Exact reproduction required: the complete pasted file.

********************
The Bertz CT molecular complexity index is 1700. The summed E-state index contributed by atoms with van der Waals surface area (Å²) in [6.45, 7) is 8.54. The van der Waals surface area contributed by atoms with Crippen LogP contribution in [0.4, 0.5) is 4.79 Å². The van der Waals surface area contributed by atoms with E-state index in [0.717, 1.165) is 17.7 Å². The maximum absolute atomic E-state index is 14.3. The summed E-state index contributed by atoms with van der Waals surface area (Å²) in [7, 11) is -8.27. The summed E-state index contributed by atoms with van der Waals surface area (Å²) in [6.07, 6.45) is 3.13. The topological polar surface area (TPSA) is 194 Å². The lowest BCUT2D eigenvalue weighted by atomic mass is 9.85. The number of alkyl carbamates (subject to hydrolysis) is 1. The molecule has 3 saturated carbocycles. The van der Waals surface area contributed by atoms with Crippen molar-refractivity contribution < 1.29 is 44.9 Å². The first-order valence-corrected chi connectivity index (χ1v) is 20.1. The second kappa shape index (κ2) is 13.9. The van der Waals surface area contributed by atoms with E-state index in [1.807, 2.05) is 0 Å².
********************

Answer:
The Bertz CT molecular complexity index is 1700. The summed E-state index contributed by atoms with van der Waals surface area (Å²) in [6.45, 7) is 8.54. The van der Waals surface area contributed by atoms with Crippen LogP contribution in [0.4, 0.5) is 4.79 Å². The van der Waals surface area contributed by atoms with E-state index in [0.717, 1.165) is 17.7 Å². The maximum absolute atomic E-state index is 14.3. The summed E-state index contributed by atoms with van der Waals surface area (Å²) in [7, 11) is -8.27. The summed E-state index contributed by atoms with van der Waals surface area (Å²) in [6.07, 6.45) is 3.13. The topological polar surface area (TPSA) is 194 Å². The lowest BCUT2D eigenvalue weighted by atomic mass is 9.85. The number of alkyl carbamates (subject to hydrolysis) is 1. The molecule has 3 saturated carbocycles. The van der Waals surface area contributed by atoms with Crippen molar-refractivity contribution < 1.29 is 44.9 Å². The first-order valence-corrected chi connectivity index (χ1v) is 20.1. The second kappa shape index (κ2) is 13.9. The van der Waals surface area contributed by atoms with E-state index in [1.807, 2.05) is 0 Å².